June 17, 1930: The Smoot-Hawley Tariff Act is signed into law. Its full title is “An Act To provide revenue, to regulate commerce with foreign countries, to encourage the industries of the United States, to protect American labor, and for other purposes.” It was a tariff act enacted by the 71st US Congress and was effective from June 18, 1930. It was proposed by Rep. Willis C. Hawlet [R-OR] in the spring of 1929 and passed the House [264-147] in May of that year. It passed the Senate [53-31] in May 1930. President Herbert Hoover signed it into law on this day.
The goal of the legislation was to protect the American markets and workers. This became especially important after the fall of the stock market in the fall of 1929. In 1922, Congress had passed a tariff act and by 1929 Reed Smoot [R-UT] was calling for even greater tariffs. Combined with Hawley, the bill proposed to increase tariffs on agricultural and industrial goods. When signed into law, the Act increased tariffs on more than 20,000 imported goods, many to newly high levels. There is some speculation this bill may have increased the severity of the Great Depression.
In May 1930, a petition was sent to Hoover with the signatures of 1,028 economists attached. They were asking for the President to veto the bill. Henry Ford spent and evening with Hoover begging him to veto the legislation, all to no avail. Canada was the first to pass retaliation legislature and imposed tariff’s on 16 products that amounted to 30% of the US exports to our Canadian neighbors. The protectionist theory resulted in a drop in imports to the US and a drop in exports to other countries around the globe.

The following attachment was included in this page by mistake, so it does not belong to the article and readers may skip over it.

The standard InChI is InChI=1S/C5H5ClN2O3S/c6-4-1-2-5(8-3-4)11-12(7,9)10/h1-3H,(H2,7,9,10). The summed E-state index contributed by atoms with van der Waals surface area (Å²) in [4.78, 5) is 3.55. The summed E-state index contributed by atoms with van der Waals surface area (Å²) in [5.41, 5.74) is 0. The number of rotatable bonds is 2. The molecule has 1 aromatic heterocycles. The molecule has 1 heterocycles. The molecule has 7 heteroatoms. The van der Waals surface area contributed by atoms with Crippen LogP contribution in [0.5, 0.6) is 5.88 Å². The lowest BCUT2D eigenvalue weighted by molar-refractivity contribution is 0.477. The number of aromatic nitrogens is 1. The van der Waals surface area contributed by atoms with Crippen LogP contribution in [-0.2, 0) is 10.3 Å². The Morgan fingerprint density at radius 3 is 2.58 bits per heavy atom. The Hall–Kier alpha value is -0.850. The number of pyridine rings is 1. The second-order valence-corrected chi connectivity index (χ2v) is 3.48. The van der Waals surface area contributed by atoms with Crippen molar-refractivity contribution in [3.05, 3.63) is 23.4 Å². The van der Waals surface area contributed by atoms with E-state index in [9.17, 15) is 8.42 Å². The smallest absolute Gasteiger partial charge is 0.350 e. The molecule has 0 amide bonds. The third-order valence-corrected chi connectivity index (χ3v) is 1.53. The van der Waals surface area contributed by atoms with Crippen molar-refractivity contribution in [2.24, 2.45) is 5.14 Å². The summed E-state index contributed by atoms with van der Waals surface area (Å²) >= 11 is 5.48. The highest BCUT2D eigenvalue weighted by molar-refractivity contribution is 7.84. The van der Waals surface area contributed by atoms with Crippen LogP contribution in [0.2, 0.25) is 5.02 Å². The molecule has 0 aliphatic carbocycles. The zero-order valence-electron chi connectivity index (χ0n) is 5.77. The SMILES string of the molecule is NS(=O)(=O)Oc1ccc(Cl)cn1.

Protectionism is the antithesis of Free Trade. Rather than letting the market decide, legislators will enact an economic policy put in place to “protect” the local workers from what is considered an unfair advantage with other trade. There are times when low tariffs will actually help with a young economy. However, exceeding tariffs have been seen to inhibit trade and decrease overall production as the markets respond. In 1929 the US imported $4.4 billion and exported $5.4 billion. After Smoot-Hawley, in 1933 the US imported only $1.5 billion and exported just $2.1 billion. This decrease in trade not only affected the US, but all her trade partners as well. The punitive taxes which went as high as a 60% tax rate on more than 3,200 products made trade less profitable and less attractive. The unemployment rate before the Act was at 7.8% and by 1933 it was at 25.1%.
“The world is paying for its ruthless destruction of life and property in the World War and for its failure to adjust purchasing power to productive capacity during the industrial revolution of the decade following the war.” – Reed Smoot
“I am a tariff man, standing on a tariff platform.” – William McKinley
“In 1833, protection was abandoned, and a tariff was established by which it was provided that we should, in a few years, have a system of merely revenue duties.” – Henry Charles Carey
“The income tax is a twentieth-century socialist experiment that has failed. Before the income tax was imposed on us just 80 years ago, government had no claim to our income. Only sales, excise, and tariff taxes were allowed.” – Alan Keyes